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On Thu, 18 Nov 2004 01:26:44 +0000, Charlie Self wrote:

You realize that freeze distillation is just as illegal as having a still in the back 40.
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Luigi Zanasi writes:

IIRC, there's a maximum limit on what a U.S. citizen can produce--had a newly arrived (relatively speaking) Italian immigrant landlord who used to make his own wine. 200 gallons a year, tax free. I had the basement apartment, and it was a real PITA getting through the crates of grapes stacked when wine-making time came. Hownell the feds think they'd stop anyone making their own brandy from that or other harder stuff, I dunno.
And how they'd track a person doing flash freezing in their 20 CF chest freezer, I also dunno. Should keep down problems with lead solder from car radiators causing poisoning, though.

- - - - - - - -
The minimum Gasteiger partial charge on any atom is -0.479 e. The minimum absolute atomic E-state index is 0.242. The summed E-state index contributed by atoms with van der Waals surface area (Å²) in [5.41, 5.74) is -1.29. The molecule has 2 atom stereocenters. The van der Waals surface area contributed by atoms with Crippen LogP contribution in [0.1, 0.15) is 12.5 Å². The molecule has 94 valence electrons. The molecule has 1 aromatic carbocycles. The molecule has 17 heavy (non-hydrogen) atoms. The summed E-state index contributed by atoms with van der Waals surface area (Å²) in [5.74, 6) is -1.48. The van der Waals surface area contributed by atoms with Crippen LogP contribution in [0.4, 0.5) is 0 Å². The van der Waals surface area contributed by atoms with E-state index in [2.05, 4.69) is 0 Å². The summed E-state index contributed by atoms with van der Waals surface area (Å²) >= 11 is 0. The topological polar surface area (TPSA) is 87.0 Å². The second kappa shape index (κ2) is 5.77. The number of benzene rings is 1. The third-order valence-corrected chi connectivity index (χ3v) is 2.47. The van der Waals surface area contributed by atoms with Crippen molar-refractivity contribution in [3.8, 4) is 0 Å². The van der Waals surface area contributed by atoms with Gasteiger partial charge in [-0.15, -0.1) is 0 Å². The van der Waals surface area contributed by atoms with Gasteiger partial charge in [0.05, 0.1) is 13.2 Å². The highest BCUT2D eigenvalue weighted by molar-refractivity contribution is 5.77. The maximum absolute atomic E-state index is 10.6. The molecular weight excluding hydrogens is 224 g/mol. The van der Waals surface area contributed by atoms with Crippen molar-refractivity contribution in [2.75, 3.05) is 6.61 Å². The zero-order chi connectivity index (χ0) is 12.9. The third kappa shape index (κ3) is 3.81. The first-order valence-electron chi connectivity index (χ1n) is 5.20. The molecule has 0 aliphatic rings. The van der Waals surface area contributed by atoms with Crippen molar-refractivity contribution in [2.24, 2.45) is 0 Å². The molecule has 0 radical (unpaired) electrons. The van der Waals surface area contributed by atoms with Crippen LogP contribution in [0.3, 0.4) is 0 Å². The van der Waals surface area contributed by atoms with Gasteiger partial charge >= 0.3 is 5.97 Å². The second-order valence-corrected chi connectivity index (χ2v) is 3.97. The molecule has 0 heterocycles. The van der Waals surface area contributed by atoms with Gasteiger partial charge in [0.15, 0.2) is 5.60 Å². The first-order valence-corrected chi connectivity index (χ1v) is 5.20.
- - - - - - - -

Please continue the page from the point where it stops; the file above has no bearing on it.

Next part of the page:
But it doesn't matter to me. I quit drinking almost 20 years ago because my liver was growing faster than the rest of me.
Charlie Self "One of the common denominators I have found is that expectations rise above that which is expected." George W. Bush
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snipped-for-privacy@aol.comnotforme (Charlie Self) wrote in

cider etc. for home consumption. The Federal Government doesn't allow distillation of alcohol for home consumption at all. I IIRC the making of apple jack or the like (freezing an alcoholic beverage to extract the alcohol) is also illegal. The 'Ice beers' are a little different. The beer is chilled and some of the ice crystals are removed resulting in a beer with a slighty higher alcohol content and some say more flavor. I don't agree with the flavor part because you have to some flavor or taste to the beer prior to chilling it. I know several closet distillers (one is a good friend of mine:)) that distill fruit brandies and the like for their own use. Their plum and berry brandies can be truly delicious. In my experience, If a closet distiller doesn't try to sell spirits, doesn't give newspaper interviews about his hobby and generally keeps his output limited to close friends and family, the ATF will not be breaking down his door.